Long-distance relationships also allow people to have more independence and individuality while they're in a relationship, Prescott adds, since it's necessary for both people to find happiness in their lives outside their partners.

Even when people have not met yet, starting off talking from a distance before you meet in person has its advantages. "People are having more intimate conversations now than they were before," says Justin Lehmiller, a social psychologist and research fellow at the Kinsey Institute.

"In the past, people were quick to meet when they were talking to someone online," Lehmiller explains. "But now, they're taking a slower approach to love where they're using this time to build a connection with somebody. That may actually make their relationship stronger in the end if they're taking the time to really build this emotional and intimate bond."

Now that meeting in person is becoming less risky because of the release of COVID vaccines, being long-distance is no longer necessary for as many people.

However, being open to meeting people in all different locations has a simple statistical advantage: you're more likely to find someone who's a true match for you if you expand your options.

"Many individuals have long wondered whether or not they would fare better in other geographic locales," sociologist Dr. Jess Carbino, tells HelloGiggles. "Individuals who are seeking partners who share a less common demographic characteristic, such as ethnicity or religion, may be able to find more compatible partners if their geographic requirements are relaxed." So, people might consider expanding the geographical radius of the people they're shown on dating apps if they're open to meeting people in different locations even now.

And even those living in close proximity to their partners can still take some of the lessons learned during the pandemic and apply them to their own relationships. For instance, people can make a point to get to know their dates and have meaningful conversations before taking things to the next level. They can also make a point to have active lives outside their relationships, whether that's with friends, family, hobbies, or their work.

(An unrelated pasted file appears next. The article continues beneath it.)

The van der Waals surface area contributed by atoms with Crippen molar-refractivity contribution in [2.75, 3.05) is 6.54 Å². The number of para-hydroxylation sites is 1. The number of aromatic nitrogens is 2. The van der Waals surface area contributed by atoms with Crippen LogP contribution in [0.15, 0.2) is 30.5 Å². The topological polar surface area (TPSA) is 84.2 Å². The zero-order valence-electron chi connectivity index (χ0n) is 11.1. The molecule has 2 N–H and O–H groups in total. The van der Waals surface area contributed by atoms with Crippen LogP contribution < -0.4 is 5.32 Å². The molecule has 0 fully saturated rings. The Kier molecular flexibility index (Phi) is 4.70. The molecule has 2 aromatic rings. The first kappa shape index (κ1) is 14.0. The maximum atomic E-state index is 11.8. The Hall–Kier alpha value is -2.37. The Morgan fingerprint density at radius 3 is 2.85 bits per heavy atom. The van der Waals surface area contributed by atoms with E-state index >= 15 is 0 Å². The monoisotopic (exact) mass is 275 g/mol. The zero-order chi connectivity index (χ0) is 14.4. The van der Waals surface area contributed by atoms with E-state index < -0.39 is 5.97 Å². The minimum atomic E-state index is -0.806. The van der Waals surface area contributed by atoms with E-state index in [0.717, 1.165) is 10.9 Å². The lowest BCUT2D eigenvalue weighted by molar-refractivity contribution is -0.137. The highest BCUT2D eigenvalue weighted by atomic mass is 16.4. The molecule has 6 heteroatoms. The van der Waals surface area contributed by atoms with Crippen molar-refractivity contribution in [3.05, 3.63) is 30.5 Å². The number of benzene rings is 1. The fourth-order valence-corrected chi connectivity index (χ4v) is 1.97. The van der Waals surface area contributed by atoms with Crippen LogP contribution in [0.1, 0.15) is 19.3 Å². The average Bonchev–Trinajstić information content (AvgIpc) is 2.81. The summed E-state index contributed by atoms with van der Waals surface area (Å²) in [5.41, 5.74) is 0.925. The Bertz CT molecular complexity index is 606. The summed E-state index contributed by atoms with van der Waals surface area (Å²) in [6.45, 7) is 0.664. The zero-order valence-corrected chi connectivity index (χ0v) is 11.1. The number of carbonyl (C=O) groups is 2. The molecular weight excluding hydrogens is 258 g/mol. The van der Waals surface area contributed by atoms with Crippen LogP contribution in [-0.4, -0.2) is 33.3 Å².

Another lesson learned from long-distance relationships during the pandemic is having consistent communication. Long-distance couples need to be scrupulous about communicating their needs to each other, checking in on each other, establishing expectations around how often and how they want to talk, and discussing problems before they escalate, says Prescott—and everyone could benefit from doing that.

Good communication also means, above all, letting your partner know how much you care about them. "Tell your partner how you're feeling," Prescott advises. "Let them know how much you appreciate their support and your relationship. Think about how it would feel to be reassured that your partner appreciates your relationship as much as you do." At the end of the day, it's about providing support for your partner whether you're near or far—and if this past year provided more ways to connect, then why not keep it up?